How to Finish Your Garage Walls on a Shoestring Budget

Drywall is a popular choice for garage walls, but it's not always the best nor is it the most budget-friendly. While aesthetically pleasing, drywall has very little impact resistance (strange choice for a room that generally holds cars and machinery) and has very poor moisture resistance.


Fortunately, there are lots of better (and more affordable) choices out there. Let's take a look at the options.


Oriented Strand Board (OSB)


Oriented strand board (more commonly referred to as OSB) is a type of engineered wood very similar to particle board. It is what you probably think of as "plywood," but is actually a sturdier version of that concept. OSB is formed by gluing together layer upon layer of wood flakes in random orientations. And it's a fantastic choice for garage walls.


Both half-inch and three-quarter-inch OSB sheathing are stable enough for a garage. Just about anything can be held by the material and it actually has a really neat appearance when painted. Just know that you'll want to throw on a couple of extra coats, because it has a tendency to absorb paint.


Fiberboard


Fiberboard, like OSB and plywood, is a composite material made from wood chips. It comes in various densities, but the best choice for a garage is called "hardboard." Hardboard typically comes in a quarter-inch sheet, is lightweight and easy to staple or nail onto studs, and has a smooth surface (unlike OSB). Bonus: it also does a great job of absorbing sound!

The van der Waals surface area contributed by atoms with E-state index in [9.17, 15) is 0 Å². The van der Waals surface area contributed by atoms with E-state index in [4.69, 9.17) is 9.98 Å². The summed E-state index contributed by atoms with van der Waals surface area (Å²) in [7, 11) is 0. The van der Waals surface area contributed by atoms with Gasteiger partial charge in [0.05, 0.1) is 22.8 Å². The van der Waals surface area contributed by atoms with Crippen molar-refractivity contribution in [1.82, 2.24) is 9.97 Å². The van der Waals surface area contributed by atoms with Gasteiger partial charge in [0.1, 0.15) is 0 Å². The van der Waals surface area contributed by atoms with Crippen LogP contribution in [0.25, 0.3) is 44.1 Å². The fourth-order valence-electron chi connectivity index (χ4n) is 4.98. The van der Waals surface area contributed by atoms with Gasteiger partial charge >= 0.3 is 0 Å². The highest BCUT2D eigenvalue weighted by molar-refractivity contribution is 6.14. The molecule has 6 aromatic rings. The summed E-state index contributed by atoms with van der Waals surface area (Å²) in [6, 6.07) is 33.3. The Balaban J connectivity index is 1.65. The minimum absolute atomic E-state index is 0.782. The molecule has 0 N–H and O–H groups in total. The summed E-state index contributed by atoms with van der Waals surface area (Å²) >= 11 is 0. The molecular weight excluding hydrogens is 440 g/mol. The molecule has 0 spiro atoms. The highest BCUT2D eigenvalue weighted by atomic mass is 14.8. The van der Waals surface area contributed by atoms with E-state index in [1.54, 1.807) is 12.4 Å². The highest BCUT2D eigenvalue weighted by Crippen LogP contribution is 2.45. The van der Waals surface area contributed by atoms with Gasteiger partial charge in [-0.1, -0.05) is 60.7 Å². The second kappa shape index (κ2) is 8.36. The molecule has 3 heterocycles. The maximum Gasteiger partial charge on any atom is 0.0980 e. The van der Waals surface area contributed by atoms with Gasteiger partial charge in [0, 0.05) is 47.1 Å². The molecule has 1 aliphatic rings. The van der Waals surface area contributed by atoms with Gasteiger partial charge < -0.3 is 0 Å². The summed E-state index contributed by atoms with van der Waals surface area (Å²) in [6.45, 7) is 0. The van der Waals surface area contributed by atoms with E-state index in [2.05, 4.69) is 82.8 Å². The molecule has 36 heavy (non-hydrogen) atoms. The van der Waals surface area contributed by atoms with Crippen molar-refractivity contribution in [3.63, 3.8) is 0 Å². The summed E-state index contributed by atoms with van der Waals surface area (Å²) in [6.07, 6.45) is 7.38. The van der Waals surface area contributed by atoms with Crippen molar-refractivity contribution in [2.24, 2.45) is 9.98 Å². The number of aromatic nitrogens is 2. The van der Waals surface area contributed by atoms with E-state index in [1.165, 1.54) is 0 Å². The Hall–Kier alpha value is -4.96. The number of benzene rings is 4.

Pegboard


Made from the same material as fiberboard, wood pegboard is made from a wood composite — but this time, it has holes spaced at regular intervals, every quarter-inch or so. Because of this, wood pegboard is particularly useful for organization. Pegs and shelves can be hooked directly into the material. Easy!


One added consideration to keep in mind if you choose to use pegboard is its inability to prevent airflow. If you're looking to insulate before adding garage walls, you will want to consider an option that is completely solid instead.


Why insulate my garage?


Insulating your garage makes a lot of sense if you plan to heat the room, store perishable goods, or spend much time in it (say, if you use the space for carpentry or to work on cars).


Additionally, it can be a particularly good idea to insulate your garage if it is attached to your home. By installing insulation in the walls between your living space and the garage, you can prevent heat from escaping through the walls or ceilings of your home during winter time and vice versa during warmer months.


Curious about how insulating your garage might increase your energy savings and put money back in your pocket? Get in touch! We're always happy to chat and talk you through the benefits, no strings attached.


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